Beauty and the Brain

Cerebral fascinations: We asked our neuroscientists why they find the brain beautiful.

Larry Abbott
Executive Committee, Simons Collaboration on the Global Brain; Theoretical Neuroscientist, Columbia University

The deeper we look into the brain and the more we understand about it, the more beautiful it appears. Neural circuits perform essential functions by exploiting, in extraordinarily “clever” ways, the remarkable properties of their components — and these components, right down to the molecular level, are as beautiful as the whole. I practice neuroscience for the magical moments when the clouds lift and depthless beauty is revealed.

Dmitri Chklovskii
Group Leader, Neuroscience, Center for Computational Biology, Flatiron Institute; Research Associate Professor, NYU Langone Health

What’s beautiful is that in some sense, our neurons are smarter than we are. The brain can perform certain tasks better than all of the artificial intelligence algorithms we have. And this is despite the fact that the algorithms we use are a result of our design, while the brain is a product of this very unpredictable, stochastic process called evolution. Moreover, something so powerful and so fit develops without a central authority and is instead based on local ‘self-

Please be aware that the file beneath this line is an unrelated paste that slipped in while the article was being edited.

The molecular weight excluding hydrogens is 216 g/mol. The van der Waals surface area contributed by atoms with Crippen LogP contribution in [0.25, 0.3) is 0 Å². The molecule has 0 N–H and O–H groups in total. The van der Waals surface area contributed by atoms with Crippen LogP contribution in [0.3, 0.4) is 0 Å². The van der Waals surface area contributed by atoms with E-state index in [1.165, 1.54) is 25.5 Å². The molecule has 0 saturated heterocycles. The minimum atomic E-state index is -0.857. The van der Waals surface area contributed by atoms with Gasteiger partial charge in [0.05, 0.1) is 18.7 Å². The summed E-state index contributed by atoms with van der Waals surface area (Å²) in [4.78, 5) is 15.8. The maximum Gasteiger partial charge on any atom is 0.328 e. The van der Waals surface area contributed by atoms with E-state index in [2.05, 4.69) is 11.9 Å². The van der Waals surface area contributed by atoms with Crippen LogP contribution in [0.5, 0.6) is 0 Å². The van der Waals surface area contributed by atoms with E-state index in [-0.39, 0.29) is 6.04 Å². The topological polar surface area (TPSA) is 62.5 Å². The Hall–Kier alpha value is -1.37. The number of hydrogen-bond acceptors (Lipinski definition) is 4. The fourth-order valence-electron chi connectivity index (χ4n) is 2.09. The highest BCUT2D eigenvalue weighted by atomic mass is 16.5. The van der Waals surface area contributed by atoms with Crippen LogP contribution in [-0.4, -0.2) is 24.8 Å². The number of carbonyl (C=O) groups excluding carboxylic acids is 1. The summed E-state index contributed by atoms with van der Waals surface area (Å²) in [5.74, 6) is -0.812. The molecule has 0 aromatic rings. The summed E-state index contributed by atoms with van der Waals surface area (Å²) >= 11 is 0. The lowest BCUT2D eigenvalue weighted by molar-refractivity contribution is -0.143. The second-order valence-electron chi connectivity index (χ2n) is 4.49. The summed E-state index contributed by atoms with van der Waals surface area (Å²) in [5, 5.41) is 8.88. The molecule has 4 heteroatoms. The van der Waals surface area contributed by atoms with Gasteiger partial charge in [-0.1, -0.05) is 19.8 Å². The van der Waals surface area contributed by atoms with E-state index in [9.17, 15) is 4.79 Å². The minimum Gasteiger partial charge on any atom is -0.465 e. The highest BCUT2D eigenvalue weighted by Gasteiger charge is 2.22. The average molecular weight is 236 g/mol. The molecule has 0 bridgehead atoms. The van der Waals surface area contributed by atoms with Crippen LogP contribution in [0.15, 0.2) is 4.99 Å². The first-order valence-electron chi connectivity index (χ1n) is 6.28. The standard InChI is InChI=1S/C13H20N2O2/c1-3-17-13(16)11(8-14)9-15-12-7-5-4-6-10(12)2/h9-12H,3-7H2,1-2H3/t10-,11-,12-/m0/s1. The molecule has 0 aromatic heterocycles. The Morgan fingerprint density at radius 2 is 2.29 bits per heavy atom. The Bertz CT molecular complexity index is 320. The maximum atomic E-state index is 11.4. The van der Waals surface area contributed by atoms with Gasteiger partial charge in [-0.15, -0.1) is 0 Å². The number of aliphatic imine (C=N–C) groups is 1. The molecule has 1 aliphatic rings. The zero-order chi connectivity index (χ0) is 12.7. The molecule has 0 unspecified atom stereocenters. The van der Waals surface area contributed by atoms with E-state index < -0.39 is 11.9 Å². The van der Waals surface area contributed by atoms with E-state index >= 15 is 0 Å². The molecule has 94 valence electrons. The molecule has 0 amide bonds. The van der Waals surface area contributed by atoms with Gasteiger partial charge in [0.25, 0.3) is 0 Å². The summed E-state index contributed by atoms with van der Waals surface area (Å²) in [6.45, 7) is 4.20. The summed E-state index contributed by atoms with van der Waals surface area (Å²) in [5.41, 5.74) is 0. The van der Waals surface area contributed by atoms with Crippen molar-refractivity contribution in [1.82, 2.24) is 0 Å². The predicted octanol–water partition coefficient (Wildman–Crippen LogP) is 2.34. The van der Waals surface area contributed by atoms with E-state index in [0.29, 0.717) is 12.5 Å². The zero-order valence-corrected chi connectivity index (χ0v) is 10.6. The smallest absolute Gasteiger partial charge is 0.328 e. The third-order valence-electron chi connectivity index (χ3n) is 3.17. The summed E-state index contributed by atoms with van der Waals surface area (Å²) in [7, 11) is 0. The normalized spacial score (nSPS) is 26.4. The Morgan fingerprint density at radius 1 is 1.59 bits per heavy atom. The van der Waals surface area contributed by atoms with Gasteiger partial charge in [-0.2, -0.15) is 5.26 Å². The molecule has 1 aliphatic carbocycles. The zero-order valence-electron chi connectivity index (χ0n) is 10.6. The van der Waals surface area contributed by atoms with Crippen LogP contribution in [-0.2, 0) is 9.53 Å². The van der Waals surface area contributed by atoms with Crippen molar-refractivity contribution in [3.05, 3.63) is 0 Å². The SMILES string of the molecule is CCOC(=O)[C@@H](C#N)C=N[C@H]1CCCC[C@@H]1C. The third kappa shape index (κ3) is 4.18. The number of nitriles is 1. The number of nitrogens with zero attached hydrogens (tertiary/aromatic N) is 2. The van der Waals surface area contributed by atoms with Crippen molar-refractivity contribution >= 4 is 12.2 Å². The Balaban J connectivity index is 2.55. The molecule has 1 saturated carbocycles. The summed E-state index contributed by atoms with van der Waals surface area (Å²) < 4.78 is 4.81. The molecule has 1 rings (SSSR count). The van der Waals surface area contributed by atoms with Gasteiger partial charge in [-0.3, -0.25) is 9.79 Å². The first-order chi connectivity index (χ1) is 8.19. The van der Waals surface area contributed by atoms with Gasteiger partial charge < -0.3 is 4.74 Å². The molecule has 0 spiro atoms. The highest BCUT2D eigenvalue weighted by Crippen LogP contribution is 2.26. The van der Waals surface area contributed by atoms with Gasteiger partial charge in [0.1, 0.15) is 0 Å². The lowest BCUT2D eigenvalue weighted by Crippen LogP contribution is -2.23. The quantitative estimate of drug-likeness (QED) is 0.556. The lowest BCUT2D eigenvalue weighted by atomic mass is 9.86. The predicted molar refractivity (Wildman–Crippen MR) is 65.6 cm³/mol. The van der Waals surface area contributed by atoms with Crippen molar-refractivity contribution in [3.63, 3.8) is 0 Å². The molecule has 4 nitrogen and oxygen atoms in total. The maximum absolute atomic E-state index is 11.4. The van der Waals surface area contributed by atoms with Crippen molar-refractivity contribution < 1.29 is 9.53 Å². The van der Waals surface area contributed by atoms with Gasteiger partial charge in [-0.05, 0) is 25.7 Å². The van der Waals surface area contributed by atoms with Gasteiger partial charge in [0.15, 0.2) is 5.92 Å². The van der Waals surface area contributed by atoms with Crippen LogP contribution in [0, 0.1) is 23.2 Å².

organizing’ rules.

Adrienne Fairhall
Executive Committee, Simons Collaboration on the Global Brain; Computational neuroscientist, University of Washington

Since high school, I have been drawn to the beauty and orderliness of physics: the decomposition of the real world, from quanta to galaxies, into mathematics. The messiness and complexity of biology seemed overwhelming. Three seminal experiences — a lecture by Nobel Prize winner Leon Cooper on the development of orientation columns; a wonderful discussion about place cells among biologists, physicists and computer scientists at the Weizmann Institute; and biophysicist Bill Bialek’s gift of a book, Spikes — left me exhilarated that there is underlying regularity in brain dynamics, that physical principles can be applied to tame what seem like impossible levels of detail. It is the most tantalizing and rich mathematical problem that exists.

DELICATE HAND: Neurons were sketched in exquisite detail by Santiago Ramón y Cajal, whose work laid the foundation of modern neuroscience and won him a 1906 Nobel Prize Credit: © M Angeles Ramón y Cajal

Gerald Fischbach
Distinguished scientist, Simons Foundation

What I find beautiful about the brain are the elements within it — the nerve cells and glia — and how they communicate. There is physical beauty in their shape and how they generate signals, and a mysterious beauty in how signals produce our thoughts and emotions. The biggest mystery is still before us: How do electrical signals in billions of neurons coordinate their activity to produce coherent sensation, movement, emotions, thoughts, memory and creativity? We think we are on track to understand aspects of this question. It is what the Simons Collaboration on the Global Brain is trying to do. Positive outcomes at this level would open new unimagined aspects of brain beauty.

Catherine Lord
Scientific Advisory Board, Simons Foundation Autism Research Initiative; Psychologist, University of California, Los Angeles